Sunday, 11 May 2014

Slugs. Solutions?

Two weeks ago field beds were striped with lines of pale green seedlings.

I sowed into a few beds that I confess I had round upped as I was too late to sort them out and cover them as per usual before the hideous rains came and came and came. I sowed others into beds that had been weeded and sown in autumn, had large crops of seedlings in waiting which then sat with standing water on them for weeks and weeks and weeks and drowned. So there was nothing in them and I just rotovated them and had to start again.

So the beds were clean to start with.

Now there are all but no seedlings out there. Literally. 90 per cent have been wiped out. Presumably it's those little slugs that have had such a joyous wet winter and damp spring.

But beds at the other end of the gardens are fine - there I weeded roughly and rotovated and I knew there would be masses of weedseed and self seeders coming up but I was late sowing and decided to sow thickly then weed later. For the last couple of weeks they have looked disastrously weedy but I finally got to them over the last couple of days and there are masses of healthy flower seedlings, and it hasn't been hard weeding out the rest.

So perhaps that's one answer, don't worry about clearing the beds too carefully, then even if there is a slug problem there's plenty of other vegetation for the slugs to eat and plenty of chance for the seeds you want to come through.

I use municipal compost round perennials such as echinacea and delphiniums as it's gritty enough to deter all but the more determined sluggy visitors.  But can't use that for seed sowing. And besides, I think all the slugs in the field are those little tiny soil dwelling ones, not the big ones that wander over the surface.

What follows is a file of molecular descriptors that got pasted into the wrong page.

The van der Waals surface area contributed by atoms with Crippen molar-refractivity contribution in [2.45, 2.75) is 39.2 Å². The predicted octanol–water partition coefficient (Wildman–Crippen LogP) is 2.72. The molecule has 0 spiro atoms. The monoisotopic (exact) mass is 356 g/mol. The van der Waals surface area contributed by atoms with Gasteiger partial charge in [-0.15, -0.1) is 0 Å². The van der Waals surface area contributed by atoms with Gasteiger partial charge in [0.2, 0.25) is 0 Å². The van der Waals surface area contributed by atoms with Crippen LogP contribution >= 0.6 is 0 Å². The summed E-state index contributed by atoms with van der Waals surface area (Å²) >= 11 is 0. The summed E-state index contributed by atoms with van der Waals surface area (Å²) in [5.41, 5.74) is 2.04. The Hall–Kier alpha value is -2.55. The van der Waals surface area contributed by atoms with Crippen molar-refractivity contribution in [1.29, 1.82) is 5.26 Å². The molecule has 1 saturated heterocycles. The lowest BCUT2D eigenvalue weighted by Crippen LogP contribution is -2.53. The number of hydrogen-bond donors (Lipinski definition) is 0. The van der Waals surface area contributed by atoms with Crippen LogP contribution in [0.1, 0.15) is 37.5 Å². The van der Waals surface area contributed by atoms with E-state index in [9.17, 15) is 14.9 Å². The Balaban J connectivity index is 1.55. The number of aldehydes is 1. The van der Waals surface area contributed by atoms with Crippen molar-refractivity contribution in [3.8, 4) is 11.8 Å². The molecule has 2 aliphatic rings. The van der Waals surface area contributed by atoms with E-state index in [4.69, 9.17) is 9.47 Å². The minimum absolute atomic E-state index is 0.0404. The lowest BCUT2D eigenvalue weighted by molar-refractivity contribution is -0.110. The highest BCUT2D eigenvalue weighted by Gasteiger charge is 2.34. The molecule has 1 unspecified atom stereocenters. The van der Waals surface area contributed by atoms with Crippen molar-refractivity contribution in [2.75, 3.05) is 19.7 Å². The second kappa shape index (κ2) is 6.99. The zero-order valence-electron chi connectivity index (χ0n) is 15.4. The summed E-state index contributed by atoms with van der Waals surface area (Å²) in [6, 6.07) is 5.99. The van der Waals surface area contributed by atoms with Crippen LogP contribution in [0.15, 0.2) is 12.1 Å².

The next question is, how to replace the earlier field sowing. I think timing is going to be everything as apparently it's going to get hot again soon and send the little blighters down deep, but needs to be damp enough for germination first.

Sometimes I wish for more raised beds. They raise seedlings slug free.

Wednesday, 7 May 2014

The British Flower School at Mapperton

The day arrived, we opened the doors, courses began. We started with floristry on the wild side, a walk through the gardens looking at shapes structures colours and form, then made generous arrangements using lots of wild and hedgerow materials as well as cultivated flowers. I think you'll agree from the tiny selection of pictures below that we had a grand day!  Even the wisteria had come out on the wall of our basem The North Stable Block at Mapperton, to greet everyone.

Course places are filling up fast, do go onto the website and check us out
We are also doing bespoke days and half days for groups - so far including small tour groups and gardening groups. We only have 8 people max per course.

Saturday, 3 May 2014

the first May wedding

May arrives for the bride called May, and lovely May garden flowers..... as ever I forgot to take pictures of most of it! I used masses of lilac, solomons seal, rosa banksia, ranunculus, rosemary, stocks, lily of the valley, Aztec pearl, phlomis, honeysuckle, willow........